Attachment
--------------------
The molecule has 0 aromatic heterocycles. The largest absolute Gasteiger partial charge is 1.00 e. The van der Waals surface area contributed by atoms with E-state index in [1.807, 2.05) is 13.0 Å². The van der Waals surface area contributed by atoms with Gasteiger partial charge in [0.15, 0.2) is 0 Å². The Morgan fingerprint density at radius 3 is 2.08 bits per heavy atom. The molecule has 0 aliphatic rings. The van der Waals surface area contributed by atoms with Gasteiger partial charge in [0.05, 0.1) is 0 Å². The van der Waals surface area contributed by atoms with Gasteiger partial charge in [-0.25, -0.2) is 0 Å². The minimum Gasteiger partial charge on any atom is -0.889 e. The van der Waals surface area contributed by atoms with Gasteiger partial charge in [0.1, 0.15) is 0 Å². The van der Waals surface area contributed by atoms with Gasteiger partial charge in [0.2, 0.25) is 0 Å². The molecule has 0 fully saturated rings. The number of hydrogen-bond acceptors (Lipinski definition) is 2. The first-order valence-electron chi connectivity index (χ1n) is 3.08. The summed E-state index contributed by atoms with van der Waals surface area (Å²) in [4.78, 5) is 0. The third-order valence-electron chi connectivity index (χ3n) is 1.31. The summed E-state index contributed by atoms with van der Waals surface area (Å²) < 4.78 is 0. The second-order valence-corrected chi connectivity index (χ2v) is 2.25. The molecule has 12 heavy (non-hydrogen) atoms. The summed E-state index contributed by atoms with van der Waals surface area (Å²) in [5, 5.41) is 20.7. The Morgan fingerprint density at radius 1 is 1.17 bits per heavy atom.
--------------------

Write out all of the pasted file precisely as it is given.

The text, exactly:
The molecule has 0 aromatic heterocycles. The largest absolute Gasteiger partial charge is 1.00 e. The van der Waals surface area contributed by atoms with E-state index in [1.807, 2.05) is 13.0 Å². The van der Waals surface area contributed by atoms with Gasteiger partial charge in [0.15, 0.2) is 0 Å². The Morgan fingerprint density at radius 3 is 2.08 bits per heavy atom. The molecule has 0 aliphatic rings. The van der Waals surface area contributed by atoms with Gasteiger partial charge in [0.05, 0.1) is 0 Å². The van der Waals surface area contributed by atoms with Gasteiger partial charge in [-0.25, -0.2) is 0 Å². The minimum Gasteiger partial charge on any atom is -0.889 e. The van der Waals surface area contributed by atoms with Gasteiger partial charge in [0.1, 0.15) is 0 Å². The van der Waals surface area contributed by atoms with Gasteiger partial charge in [0.2, 0.25) is 0 Å². The molecule has 0 fully saturated rings. The number of hydrogen-bond acceptors (Lipinski definition) is 2. The first-order valence-electron chi connectivity index (χ1n) is 3.08. The summed E-state index contributed by atoms with van der Waals surface area (Å²) in [4.78, 5) is 0. The third-order valence-electron chi connectivity index (χ3n) is 1.31. The summed E-state index contributed by atoms with van der Waals surface area (Å²) < 4.78 is 0. The second-order valence-corrected chi connectivity index (χ2v) is 2.25. The molecule has 12 heavy (non-hydrogen) atoms. The summed E-state index contributed by atoms with van der Waals surface area (Å²) in [5, 5.41) is 20.7. The Morgan fingerprint density at radius 1 is 1.17 bits per heavy atom.